In short, although 5G is inevitable and may become an important aspect of society’s networking infrastructure, there’s no reason for most people to upgrade to get it right now.
Carriers Plan Their Plans
When it comes to 5G rollouts, cellular carriers face a lot of competing problems and employ different marketing and pricing approaches, even as they have more or less adopted the same technology. It’s a bit like Coke and Pepsi if Coke only let you buy its sugar water in 12-packs of cans and Pepsi could only be purchased in 2-liter bottles.
For now, we’re seeing the major cellular firms roll out 5G networks in order to claim they have 5G networks in place—they want competitive bragging rights. Only a few limited areas have 1 Gbps or faster mmWave service available for customers. PCMag dug into maps for Verizon’s mmWave service and found it was scarce so far and, as expected, clustered in places that likely also have high-speed free or paid Wi-Fi. AT&T and T-Mobile have not yet announced mmWave plans. Here’s how it shakes out now:
- Verizon says its mmWave “5G Ultra Wideband” (UWB) can be found in 55 cities, while it has regular 5G across swaths of metropolitan areas nationwide. It charges $10 extra on its unlimited plans per line for 5G data rates.
- AT&T seemingly calls its current 4G network “5G,” but says “5G+” (actual 5G) is “available in select innovation zones in over 15 states across the US.” AT&T includes 5G throughput on its “Unlimited Starter, Extra, and Elite plans,” which start at $35 per month and require at least four lines.
- T-Mobile claims it has the biggest deployment, with over 7500 cities and towns having 5G in place, but given that the company also promises that “our network will be 8x faster than current LTE in just a few years, and 15x faster in the next six years,” it’s unclear which part of the network is faster 4G and which is actually next-generation 5G. At least T-Mobile says it won’t charge more for 5G service. (T-Mobile acquired Sprint earlier this year and has developed a 5G plan that coordinates the two brands.)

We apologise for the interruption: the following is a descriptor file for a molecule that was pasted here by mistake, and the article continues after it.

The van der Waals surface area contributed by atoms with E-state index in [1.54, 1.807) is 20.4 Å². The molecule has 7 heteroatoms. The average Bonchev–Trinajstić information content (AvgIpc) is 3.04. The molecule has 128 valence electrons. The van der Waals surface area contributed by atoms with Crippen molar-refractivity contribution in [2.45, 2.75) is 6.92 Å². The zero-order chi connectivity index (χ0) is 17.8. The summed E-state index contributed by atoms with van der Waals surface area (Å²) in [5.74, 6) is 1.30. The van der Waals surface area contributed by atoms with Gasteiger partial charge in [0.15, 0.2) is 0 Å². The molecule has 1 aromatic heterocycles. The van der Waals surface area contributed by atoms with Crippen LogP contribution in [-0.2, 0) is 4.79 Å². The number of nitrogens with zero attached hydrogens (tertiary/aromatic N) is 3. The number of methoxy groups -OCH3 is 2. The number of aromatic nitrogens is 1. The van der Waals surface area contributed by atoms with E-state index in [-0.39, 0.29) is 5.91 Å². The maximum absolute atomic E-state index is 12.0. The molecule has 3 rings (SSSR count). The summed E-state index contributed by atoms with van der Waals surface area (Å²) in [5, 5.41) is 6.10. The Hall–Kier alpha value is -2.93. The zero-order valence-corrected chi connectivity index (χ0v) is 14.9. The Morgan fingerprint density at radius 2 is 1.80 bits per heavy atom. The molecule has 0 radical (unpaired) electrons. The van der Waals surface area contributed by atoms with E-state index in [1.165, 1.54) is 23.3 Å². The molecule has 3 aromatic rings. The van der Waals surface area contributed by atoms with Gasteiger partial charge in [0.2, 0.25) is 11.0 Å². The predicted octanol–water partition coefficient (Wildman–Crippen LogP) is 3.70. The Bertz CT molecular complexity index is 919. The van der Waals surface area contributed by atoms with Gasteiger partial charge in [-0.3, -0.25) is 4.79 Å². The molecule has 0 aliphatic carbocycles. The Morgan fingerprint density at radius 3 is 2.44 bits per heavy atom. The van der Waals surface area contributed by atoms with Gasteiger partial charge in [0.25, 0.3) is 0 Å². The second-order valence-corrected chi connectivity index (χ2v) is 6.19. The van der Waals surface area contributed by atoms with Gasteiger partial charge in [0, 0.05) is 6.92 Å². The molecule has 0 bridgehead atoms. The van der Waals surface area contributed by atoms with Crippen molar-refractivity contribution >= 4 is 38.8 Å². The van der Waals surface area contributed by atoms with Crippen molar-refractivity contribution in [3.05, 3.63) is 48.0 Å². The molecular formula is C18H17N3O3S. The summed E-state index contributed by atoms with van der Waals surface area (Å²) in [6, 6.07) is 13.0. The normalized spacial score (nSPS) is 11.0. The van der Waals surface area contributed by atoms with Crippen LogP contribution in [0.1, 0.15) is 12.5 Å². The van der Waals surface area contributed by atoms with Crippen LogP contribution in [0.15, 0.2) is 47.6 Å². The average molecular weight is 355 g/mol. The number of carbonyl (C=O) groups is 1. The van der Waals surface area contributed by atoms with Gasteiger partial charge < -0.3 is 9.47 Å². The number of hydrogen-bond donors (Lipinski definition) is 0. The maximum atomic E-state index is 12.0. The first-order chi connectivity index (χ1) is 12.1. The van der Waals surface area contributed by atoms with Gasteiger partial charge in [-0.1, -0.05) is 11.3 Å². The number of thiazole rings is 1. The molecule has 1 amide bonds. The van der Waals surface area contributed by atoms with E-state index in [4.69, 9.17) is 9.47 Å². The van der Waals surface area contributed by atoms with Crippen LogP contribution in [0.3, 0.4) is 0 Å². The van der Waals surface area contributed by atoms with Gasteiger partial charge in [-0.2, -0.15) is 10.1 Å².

Verizon’s early mmWave deployments are promising, providing fiber-optic broadband and high-end Wi-Fi speeds in the extremely limited areas they cover, though I will ask again—to what end? I don’t need 1 Gbps while strolling down Newbury Street in Boston. But I can imagine appreciating excellent throughput when we’re once again surrounded by thousands of people in public.
More disappointing, however, is that the “normal” flavor of 5G, the generational upgrade to 4G, appears to be lagging behind 4G LTE performance in some areas where they overlap. That will change, but it seems odd that your fancy new iPhone with 5G capability could see worse performance than 4G in some places.
Are We Ready for 5G?
I hate to be a downer when it comes to improved technology that actually does what it says on the tin. 5G networks will provide substantial improvements in throughput and availability that we will notice—in a year or maybe two. Until then, not so much.
I’d almost rather the entire industry didn’t talk about it for a while, but 5G-involved companies have to talk about something because that’s how marketing works. Advertising that “we keep making things slightly faster” is not a winning campaign, particularly when your competitor is shooting off 5G fireworks.
5G is inevitable, in that all phones and cellular-capable devices will transition to supporting early flavors of it over the next year, including some relatively fast versions that use mmWave. The question is when we’ll see use cases that impact our everyday lives.